‘Having big heart for computer science helped propell me to success’ – UG graduate


When Jason Jacobs was younger, tinkering with the WI-FI at his mother’s office was something he loved doing, not knowing it would spark a love for computer science and later see him graduating from the University of Guyana with his Bachelor of Science (BSc.) in the field.

“I always had a big heart for computers and information technology from my days of being in high school.

“Those were the days when I would count the things such as reloading computers and fixing the Wi-Fi at my Mom’s workplace my prime activities; not knowing the best was yet to come,”  Jason said.

He was only 16 when he started UG in 2017 and his love for computer science blossomed further. Jason was encouraged to  join UG’s Cybersecurity Club by the founding members who saw his passion. Quickly, he moved up the ranks, becoming the Events Coordinator and later, a Club Executive. And that helped to further propell his success.

During his time at UG, Jason also passed on his knowlegde to younger students, and joined a team of passionate Cybersecurity practitioners to train students in the art of testing the defense of various computer operating systems to enhance their security from potential threats (also called penetration testing).

The UG graduate was also afforded a chance to tutor other students by his lecturer, Sandra Khan who is also apart of the Cybersecurity Club.

Commenting on Jason’s success, she said “ It was a joy to see the synergy of the Club and Course embodied in Jason as he developed his  understanding of the theoretical principles, the practical applications, and an understanding of the wider national and international cybersecurity policy framework. Jason performed beyond expectations as tutor for two consecutive years.”

Jason’s impressive work continued on a national scale. In 2019, he was part of the team that represented Guyana in the Organization of American States (OAS) CICTE’s Diplohack challenge event Washington D.C, United States, where Team Guyana competed against Jamaica, Trinidad and Tobago, the USA, Costa Rica and Mexico on drafting policies regarding the security of information systems and their efficient recovery from cyber-attacks.

“The Diplohack event was a big eye-opener for me after seeing our team feel the squeeze from Universities that were well versed and experienced with Cybersecurity Policy and Incident Response,” Jason said.

And then in the same year, he received an internship opportunity with The National Data Management Authority (NDMA) within Cybersecurity Operations to perform proactive monitoring and response to cyber incidents for the eGovernment’s network infrastructure.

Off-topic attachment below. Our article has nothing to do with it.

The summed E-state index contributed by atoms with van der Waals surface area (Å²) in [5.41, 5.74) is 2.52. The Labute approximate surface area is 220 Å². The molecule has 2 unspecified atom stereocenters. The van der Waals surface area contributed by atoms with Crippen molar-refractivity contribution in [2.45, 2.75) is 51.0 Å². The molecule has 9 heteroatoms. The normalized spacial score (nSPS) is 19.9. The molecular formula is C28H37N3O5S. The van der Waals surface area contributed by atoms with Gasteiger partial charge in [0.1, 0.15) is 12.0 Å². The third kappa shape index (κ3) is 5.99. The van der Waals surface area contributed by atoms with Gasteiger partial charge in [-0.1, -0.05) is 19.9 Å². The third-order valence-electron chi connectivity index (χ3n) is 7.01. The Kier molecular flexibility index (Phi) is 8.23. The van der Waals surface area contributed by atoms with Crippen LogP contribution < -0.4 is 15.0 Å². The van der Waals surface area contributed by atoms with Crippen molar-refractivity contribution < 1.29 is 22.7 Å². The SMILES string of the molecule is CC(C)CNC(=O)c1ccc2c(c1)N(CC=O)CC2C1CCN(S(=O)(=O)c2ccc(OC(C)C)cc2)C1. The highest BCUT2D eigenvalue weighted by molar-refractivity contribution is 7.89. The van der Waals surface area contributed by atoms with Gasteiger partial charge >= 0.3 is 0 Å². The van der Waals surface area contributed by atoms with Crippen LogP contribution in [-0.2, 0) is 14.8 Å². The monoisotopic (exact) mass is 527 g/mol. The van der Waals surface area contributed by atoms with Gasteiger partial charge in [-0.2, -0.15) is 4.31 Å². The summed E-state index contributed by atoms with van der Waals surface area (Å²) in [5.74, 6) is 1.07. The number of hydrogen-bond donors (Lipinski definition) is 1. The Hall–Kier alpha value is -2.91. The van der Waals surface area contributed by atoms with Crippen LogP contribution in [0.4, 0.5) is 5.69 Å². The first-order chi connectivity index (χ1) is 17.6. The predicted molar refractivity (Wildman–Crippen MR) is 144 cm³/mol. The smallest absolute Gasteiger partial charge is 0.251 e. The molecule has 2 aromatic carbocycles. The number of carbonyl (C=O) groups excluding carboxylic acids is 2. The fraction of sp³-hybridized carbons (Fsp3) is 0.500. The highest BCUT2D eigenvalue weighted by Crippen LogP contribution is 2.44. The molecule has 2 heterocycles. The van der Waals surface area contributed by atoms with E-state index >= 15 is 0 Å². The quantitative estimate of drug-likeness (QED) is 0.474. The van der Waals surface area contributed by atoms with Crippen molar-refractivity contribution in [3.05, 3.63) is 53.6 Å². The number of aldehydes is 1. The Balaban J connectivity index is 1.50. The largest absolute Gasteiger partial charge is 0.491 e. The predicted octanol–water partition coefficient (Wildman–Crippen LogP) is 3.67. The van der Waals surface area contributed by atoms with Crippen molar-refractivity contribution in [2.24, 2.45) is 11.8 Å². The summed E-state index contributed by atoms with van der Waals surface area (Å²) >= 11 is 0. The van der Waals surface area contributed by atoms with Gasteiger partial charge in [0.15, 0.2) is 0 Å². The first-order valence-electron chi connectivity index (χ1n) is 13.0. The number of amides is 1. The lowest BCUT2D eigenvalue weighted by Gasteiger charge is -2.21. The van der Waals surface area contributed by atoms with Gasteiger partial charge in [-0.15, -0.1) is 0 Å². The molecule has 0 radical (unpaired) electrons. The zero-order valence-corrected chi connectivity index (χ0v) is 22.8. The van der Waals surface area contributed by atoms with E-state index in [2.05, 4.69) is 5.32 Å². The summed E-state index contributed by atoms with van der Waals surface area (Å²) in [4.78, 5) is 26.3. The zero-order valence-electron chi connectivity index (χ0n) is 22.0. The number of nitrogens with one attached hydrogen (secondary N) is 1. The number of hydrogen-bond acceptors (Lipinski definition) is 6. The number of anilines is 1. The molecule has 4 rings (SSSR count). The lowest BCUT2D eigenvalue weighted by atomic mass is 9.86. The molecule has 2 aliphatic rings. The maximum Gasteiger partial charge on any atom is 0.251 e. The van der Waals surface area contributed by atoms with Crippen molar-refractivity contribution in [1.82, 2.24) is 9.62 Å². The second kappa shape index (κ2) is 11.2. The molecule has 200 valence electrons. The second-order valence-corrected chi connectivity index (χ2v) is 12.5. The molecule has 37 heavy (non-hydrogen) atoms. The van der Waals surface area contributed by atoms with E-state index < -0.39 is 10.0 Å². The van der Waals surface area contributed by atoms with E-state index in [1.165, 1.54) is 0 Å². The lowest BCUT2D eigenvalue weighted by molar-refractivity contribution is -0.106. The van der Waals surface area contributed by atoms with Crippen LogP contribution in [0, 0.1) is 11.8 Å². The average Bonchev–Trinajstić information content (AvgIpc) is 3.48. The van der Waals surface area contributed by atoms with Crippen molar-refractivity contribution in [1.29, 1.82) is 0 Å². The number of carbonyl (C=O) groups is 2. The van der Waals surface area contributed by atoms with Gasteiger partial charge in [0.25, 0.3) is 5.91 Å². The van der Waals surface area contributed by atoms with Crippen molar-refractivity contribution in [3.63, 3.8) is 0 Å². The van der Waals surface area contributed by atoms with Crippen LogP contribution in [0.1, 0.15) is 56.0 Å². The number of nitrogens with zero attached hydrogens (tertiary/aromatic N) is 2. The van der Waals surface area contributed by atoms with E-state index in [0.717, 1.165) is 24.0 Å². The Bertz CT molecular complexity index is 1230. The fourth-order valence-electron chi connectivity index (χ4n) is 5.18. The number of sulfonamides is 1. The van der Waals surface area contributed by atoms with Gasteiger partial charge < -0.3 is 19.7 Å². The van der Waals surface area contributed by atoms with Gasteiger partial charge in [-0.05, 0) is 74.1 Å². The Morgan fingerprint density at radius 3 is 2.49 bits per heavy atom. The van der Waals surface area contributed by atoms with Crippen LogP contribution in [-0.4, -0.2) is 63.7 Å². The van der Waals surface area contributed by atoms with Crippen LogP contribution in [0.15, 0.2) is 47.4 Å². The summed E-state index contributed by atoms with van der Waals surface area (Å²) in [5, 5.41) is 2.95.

Jason was also elected as President of the Cybersecurity Club for the year 2020/2021.

The UG graduate also worked remotely as a Cybersecurity Consultant with the G5 Cybersecurity, a Caribbean-based Cybersecurity organization.

While working with them, he took
part in projects for building an informational center to document the Cybersecurity and Data Privacy progress of all Caribbean countries for the G5 Cybersecurity blog.

The G5 Cybersecurity also built the Caribbean Cyber Team, an online group that provides resources and learning opportunities to upskill individuals interested in building a career in Information Technology and Computer Science.

And just last year, Jason joined other stalwarts from the Cybersecurity Club as Guyana’s only participant group in OAS CICTE’s International Cyber Ex 2021 Competition where Guyana ranked 36th out of 82 competing countries.

“Of all the achievements I have managed within my career, my greatest prayer was that my elders who were my all-time supporters would be there to witness it when it is all done and that I’m most grateful for,” Jason shared
His biggest supporter was his mother, Arlene Andrews who was an Accounts graduate of the UG, and now has a professional career in Management and Accounting.

“Long nights and sometimes many sleepless hours were what I have been doing to support my boy. Even the nights when I fall asleep while he is studying, I’m there to show my presence of support.

“Some nights it used to take the effort to remind him of work due, so he catches up on everything he had to do,” the mother stated.

(Extracted and modified press release from University of Guyana)

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